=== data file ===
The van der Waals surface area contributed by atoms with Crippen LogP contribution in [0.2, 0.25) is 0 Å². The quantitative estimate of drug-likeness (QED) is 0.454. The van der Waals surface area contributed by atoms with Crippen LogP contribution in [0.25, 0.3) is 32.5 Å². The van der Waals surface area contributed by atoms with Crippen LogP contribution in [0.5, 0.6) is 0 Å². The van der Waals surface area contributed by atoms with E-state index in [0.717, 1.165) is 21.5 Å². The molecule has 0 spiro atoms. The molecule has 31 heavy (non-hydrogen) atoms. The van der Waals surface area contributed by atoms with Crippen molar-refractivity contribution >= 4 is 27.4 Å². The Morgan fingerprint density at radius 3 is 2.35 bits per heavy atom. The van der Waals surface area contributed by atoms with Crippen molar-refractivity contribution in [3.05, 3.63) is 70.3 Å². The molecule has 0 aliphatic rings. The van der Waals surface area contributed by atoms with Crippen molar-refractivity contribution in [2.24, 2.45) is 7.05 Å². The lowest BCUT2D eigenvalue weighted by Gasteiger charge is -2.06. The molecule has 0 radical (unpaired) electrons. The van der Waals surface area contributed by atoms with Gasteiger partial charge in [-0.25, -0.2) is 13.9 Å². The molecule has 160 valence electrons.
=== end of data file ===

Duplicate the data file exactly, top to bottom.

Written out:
The van der Waals surface area contributed by atoms with Crippen LogP contribution in [0.2, 0.25) is 0 Å². The quantitative estimate of drug-likeness (QED) is 0.454. The van der Waals surface area contributed by atoms with Crippen LogP contribution in [0.25, 0.3) is 32.5 Å². The van der Waals surface area contributed by atoms with Crippen LogP contribution in [0.5, 0.6) is 0 Å². The van der Waals surface area contributed by atoms with E-state index in [0.717, 1.165) is 21.5 Å². The molecule has 0 spiro atoms. The molecule has 31 heavy (non-hydrogen) atoms. The van der Waals surface area contributed by atoms with Crippen molar-refractivity contribution >= 4 is 27.4 Å². The Morgan fingerprint density at radius 3 is 2.35 bits per heavy atom. The van der Waals surface area contributed by atoms with Crippen molar-refractivity contribution in [3.05, 3.63) is 70.3 Å². The molecule has 0 aliphatic rings. The van der Waals surface area contributed by atoms with Crippen molar-refractivity contribution in [2.24, 2.45) is 7.05 Å². The lowest BCUT2D eigenvalue weighted by Gasteiger charge is -2.06. The molecule has 0 radical (unpaired) electrons. The van der Waals surface area contributed by atoms with Gasteiger partial charge in [-0.25, -0.2) is 13.9 Å². The molecule has 160 valence electrons.